During this time, I ran into this “law” — the cost of to produce a unit of any thing declines on an inverse power law relationship with the number of units produced (on a global basis). And it turns out this is true for many things, including such basic things as eggs. This was first observed by Kenneth Arrow, in his 1962 paper “The Economic Implications of Learning by Doing”. I ran into it in Bionomics by Michael Rothschild.

You hear a lot about Moore’s law and Metcalfe’s law. I’m always surprised you don’t hear more about this one, since its at least as profound in its impact on new technologies.

(not) the formula for business success

There are a number of really great books about business strategy and the challenges of managment for high tech company (e.g. Crossing the Chasm, Innovator’s Dilemma, etc). What makes them great is that they provide a theory of business — they provide an analytical framework for understanding where your business is and a set of principles for guiding your future actions.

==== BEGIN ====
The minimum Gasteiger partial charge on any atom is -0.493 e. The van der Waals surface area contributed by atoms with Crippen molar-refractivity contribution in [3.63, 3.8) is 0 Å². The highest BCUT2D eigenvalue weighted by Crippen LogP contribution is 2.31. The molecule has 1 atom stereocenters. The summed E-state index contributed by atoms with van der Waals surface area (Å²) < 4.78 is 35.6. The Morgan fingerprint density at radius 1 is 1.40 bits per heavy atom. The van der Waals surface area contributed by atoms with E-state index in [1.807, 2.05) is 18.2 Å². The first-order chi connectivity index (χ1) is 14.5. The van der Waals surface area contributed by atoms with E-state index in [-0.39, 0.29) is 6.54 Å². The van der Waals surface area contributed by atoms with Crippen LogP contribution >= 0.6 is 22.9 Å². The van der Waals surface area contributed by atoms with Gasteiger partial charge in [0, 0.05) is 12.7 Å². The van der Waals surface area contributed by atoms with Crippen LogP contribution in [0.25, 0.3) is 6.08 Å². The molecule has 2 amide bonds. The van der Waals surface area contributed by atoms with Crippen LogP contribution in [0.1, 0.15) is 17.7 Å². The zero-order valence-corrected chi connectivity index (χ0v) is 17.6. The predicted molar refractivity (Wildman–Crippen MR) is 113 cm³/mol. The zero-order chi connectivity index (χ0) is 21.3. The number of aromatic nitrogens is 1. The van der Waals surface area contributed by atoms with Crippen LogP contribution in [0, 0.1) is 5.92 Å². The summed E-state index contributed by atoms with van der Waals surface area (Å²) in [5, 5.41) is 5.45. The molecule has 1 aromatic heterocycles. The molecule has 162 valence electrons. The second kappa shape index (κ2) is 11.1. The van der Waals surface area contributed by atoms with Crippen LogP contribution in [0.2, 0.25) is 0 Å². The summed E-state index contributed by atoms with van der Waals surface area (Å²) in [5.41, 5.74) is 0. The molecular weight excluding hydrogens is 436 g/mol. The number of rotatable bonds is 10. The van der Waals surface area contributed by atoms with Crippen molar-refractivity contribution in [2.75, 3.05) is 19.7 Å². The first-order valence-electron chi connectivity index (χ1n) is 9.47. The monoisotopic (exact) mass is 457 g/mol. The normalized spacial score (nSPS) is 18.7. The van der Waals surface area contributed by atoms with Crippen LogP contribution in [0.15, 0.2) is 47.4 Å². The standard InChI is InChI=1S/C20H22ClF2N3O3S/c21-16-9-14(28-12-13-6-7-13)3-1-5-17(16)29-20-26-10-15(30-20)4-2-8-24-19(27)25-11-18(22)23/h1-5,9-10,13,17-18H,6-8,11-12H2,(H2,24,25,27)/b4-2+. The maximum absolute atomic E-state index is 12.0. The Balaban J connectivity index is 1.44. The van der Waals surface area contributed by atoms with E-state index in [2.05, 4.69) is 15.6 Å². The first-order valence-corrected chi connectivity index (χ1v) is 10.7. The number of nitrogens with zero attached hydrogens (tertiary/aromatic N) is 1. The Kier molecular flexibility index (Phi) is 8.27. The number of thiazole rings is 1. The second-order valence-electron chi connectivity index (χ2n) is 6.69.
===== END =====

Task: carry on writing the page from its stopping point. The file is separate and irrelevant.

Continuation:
The problem with them is that people misunderstand the role of theory in business: they treat these theories like they are a set of rules — a formula for success — often at the encouragement of the authors of those books.

There is no substitute for first hand knowledge of your market and a detailed understanding of your business; no business strategy can truely be successful unless it has been informed and shaped by those factors. Theory should play a supporting role in the formation of strategy, not a determining one.

In fact, the misuse of theory is quite rampant. Beyond the books, there are folk theories about everything — why is Microsoft/Oracle/etc so successful, what makes open source so popular, etc. And it seems many people think that if they could simply repeat the formula, their business will be a success too (e.g. Sun seems to have a terminal case of Microsoft Envy).